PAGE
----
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Seldomly updated

The Reserve Bank’s Pandemic Predicament

by Lekha Chakraborty and Harikrishnan S As the Reserve Bank of India Governor Shri Shaktikanta Das puts it upfront, these are extraordinary times, and we need to respond with “whatever it takes” to deal with the pandemic. Over the past few days, our hope for systematically “flattening the curve” by containing the COVID-19 pandemic and moving to a quick V-shaped or U-shaped recovery is waning[i]. Evidence is increasingly pointing towards the situation worsening to a dual crisis — a...

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Eulogy for Carlos Lessa

I have translated this eulogy on behalf of the Economics Institute of the Federal University of Rio de Janeiro, where I have spent many of my years of economic formation. Carlos Lessa is part of a generation of brilliant Brazilian economists that have shaped the public debate and the discipline in Brazil. This is an effort to pay homage and make more visible the work and life of scholars whose writings are hardly ever translated into English but who are extremely important to our...

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Higher Education in Brazil: Interrupted Inclusion?

by Ana Luíza Matos de Oliveira Brazil is a highly unequal country — so is the access to its higher education system. However, in the beginning of the 21st century (2001-2015), there was a convergence between the profile of Brazilian higher education students and the Brazilian population in terms of income, race, and region, although many inequalities still exist. Now, this process might be at risk. From 2001 to 2015, economic growth and improvements in the labor market affected...

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The Political Economy of Lockdown in India

by Harikrishnan S and Lekha Chakraborty As predictable as it can be, the Indian Prime Minister announced lockdown at 8 PM on March 24th 2020, giving the country and its 1.3 billion people all of four hours to get ready, evoking memories of the demonetisation announcement and the midnight launch of the GST! This was done by invoking the National Disaster Management Act of 2005. While many analysts lauded the communication strategy of the leader “directly” speaking to the people as...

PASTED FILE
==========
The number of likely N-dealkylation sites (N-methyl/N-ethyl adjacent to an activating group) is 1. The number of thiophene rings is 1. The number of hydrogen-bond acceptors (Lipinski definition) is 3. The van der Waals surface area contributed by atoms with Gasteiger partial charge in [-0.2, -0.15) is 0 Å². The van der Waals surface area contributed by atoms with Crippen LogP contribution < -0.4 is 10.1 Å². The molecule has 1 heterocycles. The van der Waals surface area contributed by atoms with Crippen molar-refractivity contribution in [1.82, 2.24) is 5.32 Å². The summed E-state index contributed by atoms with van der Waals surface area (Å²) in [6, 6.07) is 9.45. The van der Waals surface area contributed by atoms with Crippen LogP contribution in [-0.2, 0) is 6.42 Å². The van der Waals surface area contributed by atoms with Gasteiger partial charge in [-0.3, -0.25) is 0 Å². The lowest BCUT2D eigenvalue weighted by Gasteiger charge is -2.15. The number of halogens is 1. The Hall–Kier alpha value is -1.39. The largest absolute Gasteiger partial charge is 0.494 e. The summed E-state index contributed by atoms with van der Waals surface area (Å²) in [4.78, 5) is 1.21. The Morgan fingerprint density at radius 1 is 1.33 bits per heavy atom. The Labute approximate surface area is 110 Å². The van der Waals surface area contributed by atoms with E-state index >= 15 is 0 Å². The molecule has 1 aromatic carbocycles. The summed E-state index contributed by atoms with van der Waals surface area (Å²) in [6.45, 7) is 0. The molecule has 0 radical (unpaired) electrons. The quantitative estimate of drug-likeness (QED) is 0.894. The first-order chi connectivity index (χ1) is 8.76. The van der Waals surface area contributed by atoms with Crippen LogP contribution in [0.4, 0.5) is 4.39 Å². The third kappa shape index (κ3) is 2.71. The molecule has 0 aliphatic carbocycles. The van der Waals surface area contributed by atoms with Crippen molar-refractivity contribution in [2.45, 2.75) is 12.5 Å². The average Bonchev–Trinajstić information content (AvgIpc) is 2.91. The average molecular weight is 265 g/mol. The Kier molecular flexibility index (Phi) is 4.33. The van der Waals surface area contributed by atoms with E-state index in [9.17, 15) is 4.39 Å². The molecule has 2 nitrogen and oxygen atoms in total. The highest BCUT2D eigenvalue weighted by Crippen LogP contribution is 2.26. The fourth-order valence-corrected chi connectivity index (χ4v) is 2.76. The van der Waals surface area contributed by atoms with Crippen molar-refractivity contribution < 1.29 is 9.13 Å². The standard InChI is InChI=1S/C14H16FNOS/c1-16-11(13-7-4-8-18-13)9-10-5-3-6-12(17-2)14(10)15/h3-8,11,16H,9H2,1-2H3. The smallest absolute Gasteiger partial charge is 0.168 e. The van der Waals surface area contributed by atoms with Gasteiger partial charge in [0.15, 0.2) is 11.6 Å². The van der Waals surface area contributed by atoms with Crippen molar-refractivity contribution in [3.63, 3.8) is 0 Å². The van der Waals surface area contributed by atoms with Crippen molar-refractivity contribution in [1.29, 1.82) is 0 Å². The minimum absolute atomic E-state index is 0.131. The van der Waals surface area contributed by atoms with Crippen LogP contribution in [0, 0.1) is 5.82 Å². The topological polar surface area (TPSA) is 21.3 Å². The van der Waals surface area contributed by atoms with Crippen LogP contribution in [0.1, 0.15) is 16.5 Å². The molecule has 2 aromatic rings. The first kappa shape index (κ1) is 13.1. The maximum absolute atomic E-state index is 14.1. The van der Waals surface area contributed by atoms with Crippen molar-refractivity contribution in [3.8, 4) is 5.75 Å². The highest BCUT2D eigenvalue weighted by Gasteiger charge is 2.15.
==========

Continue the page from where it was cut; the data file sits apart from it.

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What MMT Is, and Why We Should Not Wait for the Next Crisis to Live Up to Our Means

L. Randall Wray | April 4, 2020 by Yeva Nersisyan and L. Randall Wray As MMT has been thrust into the spotlight, misrepresentations and misunderstanding have followed. MMT supposedly calls for cranking up the printing press, engaging in helicopter drops of cash or having the Fed finance government spending by engaging in Quantitative Easing. None of this is MMT. Instead, MMT provides an analysis of fiscal and monetary policy applicable to national governments with...

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We Need Class, Race, and Gender Sensitive Policies to Fight the COVID-19 Crisis

Luiza Nassif-Pires, Laura de Lima Xavier, Thomas Masterson, Michalis Nikiforos, and Fernando Rios-Avila Disproving the belief that the pandemic affects us all equally, data collected by New York City Department of Health and Mental Hygiene and a piece published today in the New York Times shows that the novel coronavirus is “hitting low-income neighborhoods the hardest.”[1] In a forthcoming policy brief, we share evidence that this pattern would be the case and provide a solid...

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What If We Nationalized Payroll?

As the coronavirus pandemic rages on, the US Congress appropriated a whopping $2 trillion budget to tackle it (about 10% of GDP). The focus was on expanded unemployment benefits and cash assistance to families, as well as grants and loans to small firms and large corporations in hopes that they will halt the torrent of layoffs. Across the ocean, Denmark took a different approach. The Danish government announced that it would cover 75–90% of certain worker salaries for the next 3 months....

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Home Quarantine: Confinement With the Abuser?

by Ana Luíza Matos de Oliveira, Lygia Sabbag Fares, Gustavo Vieira da Silva, and Luiza Nassif Pires Even though Covid-19 has already killed thousands worldwide and is paralyzing global economic activity, President Jair Bolsonaro insists on referring to it as a “little flu.” Despite the president’s efforts to avoid a halt to the economic activity in Brazil, the rhythm in the country has slowed down and people who can afford to stay confined at home are doing so. This week, several cities...

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COVID-19: Winners and Losers

By James Kwak I think it’s highly likely that the dust will clear eventually and that our economy will come back to life at some point in the next two or three years. I know there are certain disaster scenarios that can’t be ruled out, but I think they are unlikely. I’m not going to guess when things will return to a semblance of normal. Really, no one knows. Photo by Free-Photos from PixabayThe question for now is: what will that economy look like? A few things, I think, are clear. The...

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